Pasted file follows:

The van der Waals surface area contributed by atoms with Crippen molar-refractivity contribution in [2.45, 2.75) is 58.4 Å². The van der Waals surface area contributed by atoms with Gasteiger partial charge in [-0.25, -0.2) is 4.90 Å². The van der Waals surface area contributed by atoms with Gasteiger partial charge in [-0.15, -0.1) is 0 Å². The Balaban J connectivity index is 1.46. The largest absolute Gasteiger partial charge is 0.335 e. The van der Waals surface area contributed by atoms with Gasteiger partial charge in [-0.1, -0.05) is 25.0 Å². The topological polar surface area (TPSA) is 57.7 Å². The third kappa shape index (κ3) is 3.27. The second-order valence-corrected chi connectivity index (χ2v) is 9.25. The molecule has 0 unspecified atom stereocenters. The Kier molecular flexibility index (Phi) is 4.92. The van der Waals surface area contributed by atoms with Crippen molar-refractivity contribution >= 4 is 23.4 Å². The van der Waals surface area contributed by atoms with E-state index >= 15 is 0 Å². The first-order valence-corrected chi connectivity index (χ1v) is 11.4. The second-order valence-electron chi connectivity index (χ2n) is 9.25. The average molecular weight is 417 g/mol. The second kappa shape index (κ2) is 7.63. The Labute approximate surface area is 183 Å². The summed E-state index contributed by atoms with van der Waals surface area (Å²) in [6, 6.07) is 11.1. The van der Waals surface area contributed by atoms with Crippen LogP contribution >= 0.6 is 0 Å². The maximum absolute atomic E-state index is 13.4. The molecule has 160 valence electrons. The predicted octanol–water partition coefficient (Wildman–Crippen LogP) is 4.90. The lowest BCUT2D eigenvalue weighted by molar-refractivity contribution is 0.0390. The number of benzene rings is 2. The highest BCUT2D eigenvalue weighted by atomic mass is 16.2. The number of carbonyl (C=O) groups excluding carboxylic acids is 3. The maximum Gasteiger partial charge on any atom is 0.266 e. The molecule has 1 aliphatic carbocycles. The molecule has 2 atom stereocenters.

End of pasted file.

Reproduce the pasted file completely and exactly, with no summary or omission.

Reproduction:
The van der Waals surface area contributed by atoms with Crippen molar-refractivity contribution in [2.45, 2.75) is 58.4 Å². The van der Waals surface area contributed by atoms with Gasteiger partial charge in [-0.25, -0.2) is 4.90 Å². The van der Waals surface area contributed by atoms with Gasteiger partial charge in [-0.15, -0.1) is 0 Å². The Balaban J connectivity index is 1.46. The largest absolute Gasteiger partial charge is 0.335 e. The van der Waals surface area contributed by atoms with Gasteiger partial charge in [-0.1, -0.05) is 25.0 Å². The topological polar surface area (TPSA) is 57.7 Å². The third kappa shape index (κ3) is 3.27. The second-order valence-corrected chi connectivity index (χ2v) is 9.25. The molecule has 0 unspecified atom stereocenters. The Kier molecular flexibility index (Phi) is 4.92. The van der Waals surface area contributed by atoms with Crippen molar-refractivity contribution >= 4 is 23.4 Å². The van der Waals surface area contributed by atoms with E-state index >= 15 is 0 Å². The first-order valence-corrected chi connectivity index (χ1v) is 11.4. The second-order valence-electron chi connectivity index (χ2n) is 9.25. The average molecular weight is 417 g/mol. The second kappa shape index (κ2) is 7.63. The Labute approximate surface area is 183 Å². The summed E-state index contributed by atoms with van der Waals surface area (Å²) in [6, 6.07) is 11.1. The van der Waals surface area contributed by atoms with Crippen LogP contribution >= 0.6 is 0 Å². The maximum absolute atomic E-state index is 13.4. The molecule has 160 valence electrons. The predicted octanol–water partition coefficient (Wildman–Crippen LogP) is 4.90. The lowest BCUT2D eigenvalue weighted by molar-refractivity contribution is 0.0390. The number of benzene rings is 2. The highest BCUT2D eigenvalue weighted by atomic mass is 16.2. The number of carbonyl (C=O) groups excluding carboxylic acids is 3. The maximum Gasteiger partial charge on any atom is 0.266 e. The molecule has 1 aliphatic carbocycles. The molecule has 2 atom stereocenters.